McClinton’s legislation compliments voting changes implemented by the Shapiro administration in 2023, including automatic voter registration when people get their driver’s licenses or state identification cards and redesigning mail-in ballots.

Spokesperson Manuel Bonder said, “Gov. Josh Shapiro is supportive of these priorities and expanding voting opportunities for eligible Pennsylvanians as we continue working to ensure our elections are free, fair, safe, and secure. The Shapiro administration looks forward to continuing to work alongside Speaker McClinton on these priorities.”

“As the birthplace of American democracy, it’s time we offered Pennsylvanians more options to vote safely and conveniently, reduce the time people wait in line to cast a ballot and guarantee that every voter has enough time to exercise their right to participate in our elections. Every voice matters.” McClinton said.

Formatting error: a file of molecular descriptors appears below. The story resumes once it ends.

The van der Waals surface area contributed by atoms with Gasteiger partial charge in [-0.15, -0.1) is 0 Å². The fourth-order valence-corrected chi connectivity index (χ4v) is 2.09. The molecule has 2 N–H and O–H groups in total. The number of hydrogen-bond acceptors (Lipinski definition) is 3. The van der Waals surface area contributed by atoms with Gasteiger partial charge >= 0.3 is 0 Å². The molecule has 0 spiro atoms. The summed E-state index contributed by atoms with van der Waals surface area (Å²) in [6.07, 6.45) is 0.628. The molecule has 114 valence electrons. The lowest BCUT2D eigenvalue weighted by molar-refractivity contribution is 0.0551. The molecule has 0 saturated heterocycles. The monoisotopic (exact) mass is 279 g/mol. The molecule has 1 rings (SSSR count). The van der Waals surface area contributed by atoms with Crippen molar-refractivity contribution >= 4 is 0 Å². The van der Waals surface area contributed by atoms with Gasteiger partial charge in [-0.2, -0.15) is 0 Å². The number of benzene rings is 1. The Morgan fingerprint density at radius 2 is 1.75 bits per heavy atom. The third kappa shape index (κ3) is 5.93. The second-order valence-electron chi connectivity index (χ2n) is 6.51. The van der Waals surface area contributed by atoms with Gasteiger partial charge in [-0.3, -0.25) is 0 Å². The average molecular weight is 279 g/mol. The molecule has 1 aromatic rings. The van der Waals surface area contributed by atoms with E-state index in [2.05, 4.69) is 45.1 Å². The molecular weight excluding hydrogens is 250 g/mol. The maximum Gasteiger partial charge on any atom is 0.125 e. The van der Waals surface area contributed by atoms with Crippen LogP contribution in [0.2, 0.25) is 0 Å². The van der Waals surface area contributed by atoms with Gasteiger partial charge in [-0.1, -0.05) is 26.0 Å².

The primary is on April 23. The last day to request a mail-in or absentee ballot is April 16.

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In Open Records Lawsuit, Department of State Frets About ‘Misinformation’ if Data is Released

(This article first appeared in Broad + Liberty)

In the uproar over election integrity in the wake of the 2020 election, governments across the country and the commonwealth have been put to the test, not simply in terms of basic election security, but with regard to transparency as citizen activists have leveraged open-records laws to dig far beneath the surface into how elections are conducted and votes counted.